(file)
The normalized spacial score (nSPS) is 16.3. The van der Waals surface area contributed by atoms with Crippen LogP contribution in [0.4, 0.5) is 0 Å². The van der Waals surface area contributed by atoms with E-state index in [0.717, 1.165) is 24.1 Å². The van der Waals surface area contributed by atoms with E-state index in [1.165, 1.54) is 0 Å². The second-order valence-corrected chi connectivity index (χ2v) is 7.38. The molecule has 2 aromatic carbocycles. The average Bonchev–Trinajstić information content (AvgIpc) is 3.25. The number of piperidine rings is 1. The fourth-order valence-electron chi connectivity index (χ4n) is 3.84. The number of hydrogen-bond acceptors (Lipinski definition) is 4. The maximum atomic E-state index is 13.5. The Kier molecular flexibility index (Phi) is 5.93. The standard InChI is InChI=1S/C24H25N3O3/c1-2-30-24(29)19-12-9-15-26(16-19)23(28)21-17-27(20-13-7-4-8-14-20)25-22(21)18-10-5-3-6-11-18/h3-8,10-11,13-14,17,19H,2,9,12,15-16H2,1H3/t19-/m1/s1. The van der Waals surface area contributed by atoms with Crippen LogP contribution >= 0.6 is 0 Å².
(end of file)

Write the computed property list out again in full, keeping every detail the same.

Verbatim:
The normalized spacial score (nSPS) is 16.3. The van der Waals surface area contributed by atoms with Crippen LogP contribution in [0.4, 0.5) is 0 Å². The van der Waals surface area contributed by atoms with E-state index in [0.717, 1.165) is 24.1 Å². The van der Waals surface area contributed by atoms with E-state index in [1.165, 1.54) is 0 Å². The second-order valence-corrected chi connectivity index (χ2v) is 7.38. The molecule has 2 aromatic carbocycles. The average Bonchev–Trinajstić information content (AvgIpc) is 3.25. The number of piperidine rings is 1. The fourth-order valence-electron chi connectivity index (χ4n) is 3.84. The number of hydrogen-bond acceptors (Lipinski definition) is 4. The maximum atomic E-state index is 13.5. The Kier molecular flexibility index (Phi) is 5.93. The standard InChI is InChI=1S/C24H25N3O3/c1-2-30-24(29)19-12-9-15-26(16-19)23(28)21-17-27(20-13-7-4-8-14-20)25-22(21)18-10-5-3-6-11-18/h3-8,10-11,13-14,17,19H,2,9,12,15-16H2,1H3/t19-/m1/s1. The van der Waals surface area contributed by atoms with Crippen LogP contribution >= 0.6 is 0 Å².